And, when she needs to offer instruction to young, fledgling employees, Weisberg doesn’t mince words. She’s specific, brief, and to the point.
“When it comes to younger employees,” she says, “you almost have to be a little harsh with them, and abrupt, because, if not, they like to say, ‘Oh, she said this, but she could have meant it this way. And it’s like, ‘No, this is what we mean, this is how we have to do it, and there’s no woulda, coulda, shoulda.’”
Consider multiple solutions.
In order to keep emotions from escalating during workplace conversations, Donadio suggests putting employees in “solution mode.” In his experience, workers will often come up with a surprising amount of solutions if they’re respectfully asked to provide their opinions.
For example, if a shop owner wants to go over an estimate that an employee wrote, he or she could say, “What are some things you think we could do differently in the future to help you get more accurate?”
“Put [employees] in the driver’s seat,” Donadio says. “Let them come up with it. … Present your case [and] ask ‘how’ questions to draw out opinions.”
Try written agreements.
Weisberg tries to be patient with every employee—but not at the expense of her workplace’s bottom line. So, if a staffer persistently makes mistakes, she’ll eventually have them provide written proof that the matter was discussed on multiple occasions.
“If this is something that I’ve talked to the employee two or three times about, then what I like to do is follow it up with a writeout of exactly what we spoke about,” Weisberg explains. “And then have both of us sign it. It’s something they can keep, to reference back to.”
Consider seeking assistance.
Before a problem persists at length, Weisberg suggests bringing it to the attention of an employee’s direct supervisor, so the supervisor can get to the bottom of the issue. If that doesn’t solve the issue, then the shop owner can be called in, as a last resort.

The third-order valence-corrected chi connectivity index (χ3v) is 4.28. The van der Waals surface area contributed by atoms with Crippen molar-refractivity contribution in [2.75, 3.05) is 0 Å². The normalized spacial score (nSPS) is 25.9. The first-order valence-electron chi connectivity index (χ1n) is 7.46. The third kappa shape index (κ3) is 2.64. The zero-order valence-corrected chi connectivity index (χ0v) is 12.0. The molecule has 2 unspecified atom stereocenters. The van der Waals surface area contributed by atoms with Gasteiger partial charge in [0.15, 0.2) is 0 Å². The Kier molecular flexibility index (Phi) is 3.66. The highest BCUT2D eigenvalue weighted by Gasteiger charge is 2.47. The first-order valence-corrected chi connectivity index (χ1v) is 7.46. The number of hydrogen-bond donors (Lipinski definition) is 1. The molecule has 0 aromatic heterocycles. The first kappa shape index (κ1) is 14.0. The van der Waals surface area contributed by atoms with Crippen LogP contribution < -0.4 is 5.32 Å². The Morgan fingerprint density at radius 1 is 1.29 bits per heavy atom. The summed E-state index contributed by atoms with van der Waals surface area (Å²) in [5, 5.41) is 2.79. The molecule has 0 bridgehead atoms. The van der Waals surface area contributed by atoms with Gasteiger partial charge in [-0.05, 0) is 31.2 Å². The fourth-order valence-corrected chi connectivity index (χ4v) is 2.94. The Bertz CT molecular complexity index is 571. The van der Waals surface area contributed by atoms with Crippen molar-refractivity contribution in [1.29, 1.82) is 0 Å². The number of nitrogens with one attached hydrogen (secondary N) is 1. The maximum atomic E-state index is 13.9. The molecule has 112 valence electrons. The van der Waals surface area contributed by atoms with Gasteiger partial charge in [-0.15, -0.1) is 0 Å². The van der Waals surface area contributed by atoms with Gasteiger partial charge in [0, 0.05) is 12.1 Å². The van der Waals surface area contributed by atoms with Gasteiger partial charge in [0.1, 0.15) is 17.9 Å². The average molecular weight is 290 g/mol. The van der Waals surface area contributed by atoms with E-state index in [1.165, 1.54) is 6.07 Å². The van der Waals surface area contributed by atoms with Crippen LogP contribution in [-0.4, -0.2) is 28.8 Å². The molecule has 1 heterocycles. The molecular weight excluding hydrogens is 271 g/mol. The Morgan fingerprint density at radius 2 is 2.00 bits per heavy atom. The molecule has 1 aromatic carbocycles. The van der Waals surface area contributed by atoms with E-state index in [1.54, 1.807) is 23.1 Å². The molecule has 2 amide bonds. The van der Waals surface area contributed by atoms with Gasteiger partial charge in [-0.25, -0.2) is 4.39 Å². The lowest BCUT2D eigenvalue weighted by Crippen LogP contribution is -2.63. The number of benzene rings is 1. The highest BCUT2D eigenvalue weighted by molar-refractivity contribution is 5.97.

“When the owner gets involved, that [makes employees think] ‘Wow, this is kind of intense,’” Weisberg notes.
“Normally I try to stick to the next chain of command, and only bring the owners into it if it’s a situation that’s kind of gotten out of control.”
Pause and listen.
When it comes to offering criticism to employees, it never hurts to take a deep breath, gather your thoughts, and listen.
“A good leader,” Weisberg says, “puts themselves in others’ shoes when assessing a situation. So … take a breath and lower your anger level before addressing the issue.”
Donadio suggests taking a moment to gauge how upset an employee might be before confronting them with any feedback or criticism.
“You have to listen with your eyes and ears,” he suggests. “Listen to what people are sharing. Because it might be that, the reason that there’s an issue is not because of a particular person, but it might be a systemic thing. … So don’t just jump in and say, ‘You need to do this, and you need to stop doing this.’ Make sure you build in the opportunity for people to give you some insight.
“When you’re going to give feedback, allow it to be a dialogue, not a monologue.”